Interview with WKU alumnus Samantha Ash, author of CARLETTA
- Author: Dillon Miller
- Author: Thursday, April 4th, 2019
Samantha Ash is an alumnus of the WKU Department of English who has recently found success with her new fantasy novel, Carletta. Samantha recently took the time to answer some questions about her writing process, the story behind her new novel, and advice she has for up-and-coming writers. Samantha will be hosting a book signing for Carletta at the Bowling Green Barnes & Noble on Saturday, April 13 from 12:00-4:00.
Could you please give some information on your background and education?
I was born in Detroit, and I grew up in Elizabethtown, KY (where I wrote Carletta when I was 15). I began to study nursing in college, but a year and a half in, I changed schools and majors. I ended up at WKU where I received a bachelors in creative and business writing. My reason for my major change was so I could work more on Carletta. I knew that she needed a lot of work (being written by a high school student) and I wanted to study creative writing in order to make her the best I could. I currently live in Owensboro, working at the local paper.
Tell us about your new novel, Carletta.
Carletta is the story of Princess Bridgette Livingston. When she is 9, the commander of the Carlettian army (Horace) comes to her home, murders her father and brother, and abandons Bridgette, her mother and sisters on a deserted island to starve. She survives, and six years later she finds out she is the prophesied Destroyer of Evil. With this knowledge, she begins to wage a war on Horace and rid her homeland, and the magical world of Vesta, from evil. Along the way she encounters magical creatures such as mermaids, dragons, and the wily vermus vagus. She also learns valuable lessons about love, friendship, and that family isn’t always blood.
What inspired you to write this novel?
I wrote this novel when I was 15 years old. My little sister had a lot of trouble reading and writing, so I told her we were both going to write a story. I hoped this would help her. She wrote a short story and I wrote the first few chapters of Carletta. Over the years, I continued to work on Carletta and to expand the short story I had originally written into a novel.
Did you encounter any difficulties in writing the novel? If so, how did you overcome them?
I had several difficulties when writing Carletta. My biggest one was experience. At 15, I had not experienced any of the situations in the novel, so I researched a lot in order to make the scenes feel more real to the reader. The battle scenes were probably the hardest for me to write. I’ve never been in a battle, and I’m not a huge fan of blood and guts, so I had to read a lot of books on famous battles and sometimes even medical books in order to accurately describe wounds. Another difficulty was keeping with the time period. Though it is set in the magical world of Vesta, the clothing and architecture is close to 15th century England. I had to do a lot of research on food, drink and clothing from that era so that it would feel more real to the audience. Lastly, a big struggle of mine was grammar. I can write an amazing story, but I’m not always sure where all the grammar goes. My time at WKU helped this significantly.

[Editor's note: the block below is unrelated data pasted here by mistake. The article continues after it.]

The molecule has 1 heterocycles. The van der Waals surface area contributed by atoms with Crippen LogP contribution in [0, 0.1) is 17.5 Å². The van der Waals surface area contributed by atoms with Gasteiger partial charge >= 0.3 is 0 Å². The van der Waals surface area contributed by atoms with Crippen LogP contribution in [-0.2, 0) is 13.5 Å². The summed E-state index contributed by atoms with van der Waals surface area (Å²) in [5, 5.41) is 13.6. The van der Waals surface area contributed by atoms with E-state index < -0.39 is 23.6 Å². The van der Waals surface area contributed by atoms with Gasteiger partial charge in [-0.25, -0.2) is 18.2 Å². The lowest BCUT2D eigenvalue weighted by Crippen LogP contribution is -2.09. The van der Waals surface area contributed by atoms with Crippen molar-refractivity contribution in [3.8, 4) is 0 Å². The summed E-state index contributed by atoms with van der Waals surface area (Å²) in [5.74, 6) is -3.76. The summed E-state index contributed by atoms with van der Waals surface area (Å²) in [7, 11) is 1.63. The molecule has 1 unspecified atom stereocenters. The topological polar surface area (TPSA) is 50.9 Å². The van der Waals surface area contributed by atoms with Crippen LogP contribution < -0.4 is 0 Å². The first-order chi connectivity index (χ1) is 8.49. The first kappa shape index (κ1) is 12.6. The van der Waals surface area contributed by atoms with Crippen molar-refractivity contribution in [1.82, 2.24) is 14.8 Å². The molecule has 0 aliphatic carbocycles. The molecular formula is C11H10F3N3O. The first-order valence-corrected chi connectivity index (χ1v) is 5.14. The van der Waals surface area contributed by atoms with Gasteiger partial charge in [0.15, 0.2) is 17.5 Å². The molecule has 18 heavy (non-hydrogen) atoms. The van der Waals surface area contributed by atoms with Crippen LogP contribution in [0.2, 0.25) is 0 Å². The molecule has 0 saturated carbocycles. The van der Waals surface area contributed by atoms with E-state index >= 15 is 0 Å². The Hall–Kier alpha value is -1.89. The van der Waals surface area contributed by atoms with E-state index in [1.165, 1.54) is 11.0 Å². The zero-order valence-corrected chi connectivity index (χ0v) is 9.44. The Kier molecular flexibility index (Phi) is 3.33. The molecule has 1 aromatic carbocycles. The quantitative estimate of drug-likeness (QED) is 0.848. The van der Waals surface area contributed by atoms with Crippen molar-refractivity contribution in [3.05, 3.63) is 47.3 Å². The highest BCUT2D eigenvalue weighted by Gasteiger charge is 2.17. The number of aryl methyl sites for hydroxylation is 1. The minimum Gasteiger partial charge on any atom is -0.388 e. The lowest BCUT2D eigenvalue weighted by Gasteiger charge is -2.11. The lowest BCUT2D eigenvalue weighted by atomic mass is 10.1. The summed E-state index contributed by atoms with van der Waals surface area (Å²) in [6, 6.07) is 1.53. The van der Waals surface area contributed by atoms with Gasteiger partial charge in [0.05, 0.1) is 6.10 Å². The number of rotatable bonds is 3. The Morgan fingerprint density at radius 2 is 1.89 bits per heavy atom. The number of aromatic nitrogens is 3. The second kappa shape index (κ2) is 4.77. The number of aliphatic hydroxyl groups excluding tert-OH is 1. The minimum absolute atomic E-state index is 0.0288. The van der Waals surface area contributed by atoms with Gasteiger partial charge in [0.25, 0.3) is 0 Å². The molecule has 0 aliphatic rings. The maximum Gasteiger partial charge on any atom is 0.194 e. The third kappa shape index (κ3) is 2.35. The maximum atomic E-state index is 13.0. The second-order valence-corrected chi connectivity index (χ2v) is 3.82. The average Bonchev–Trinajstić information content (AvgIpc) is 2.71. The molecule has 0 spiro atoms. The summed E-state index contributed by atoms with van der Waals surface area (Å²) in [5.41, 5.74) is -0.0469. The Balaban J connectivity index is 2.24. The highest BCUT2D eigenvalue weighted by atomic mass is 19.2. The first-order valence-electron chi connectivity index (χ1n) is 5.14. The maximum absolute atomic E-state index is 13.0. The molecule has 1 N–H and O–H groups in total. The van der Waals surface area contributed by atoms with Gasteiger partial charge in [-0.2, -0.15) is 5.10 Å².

What are you hoping your audience will come away with after reading Carletta?
I hope my audience will not only enjoy the storyline, but will also come away with some life lessons. I want young girls to realize that you can be a princess and a warrior. Your personality doesn’t have to be one or the other, because Bridgette is both. I want young men who read the novel to come away with the idea that it is a strength to be sensitive, the way my main male character Alan is sensitive and strong. I want teenagers who read it to be inspired to do great things with their lives. Even though Bridgette is 15 in the novel, she still goes out and rides a flying horse, befriends a dragon, and saves the world. But she never forgets who she is. She is true to herself. I also hope this novel inspires teen and young adult writers to write and strive to be published. Even if it is never a New York Times Bestseller, write the story anyway. Get it into the hands of the readers. You never know what lives your story will change.
How did your time at WKU contribute to your success today?
My time at WKU helped to hone my writing skills. I began to write more with an adult, worldlier perspective instead of a child-like, innocent perspective. My characters were no longer afraid to get their hands dirty in battle or to embrace their evil side.
What advice would you give to aspiring writers here at WKU?
I would tell them to never give up writing. I used the first chapter in a few of my writer workshop classes, and only a handful of kids liked it. However, it is now published and my book signings have sold out. So if someone doesn’t like your story, oh well. It isn’t their story to tell. It’s yours. And even if the people in your English classes are never touched by your stories, someone in the public later on might be. You can do anything you want as long as you believe in yourself. Never let anyone define what you can and cannot do. You make your own destiny.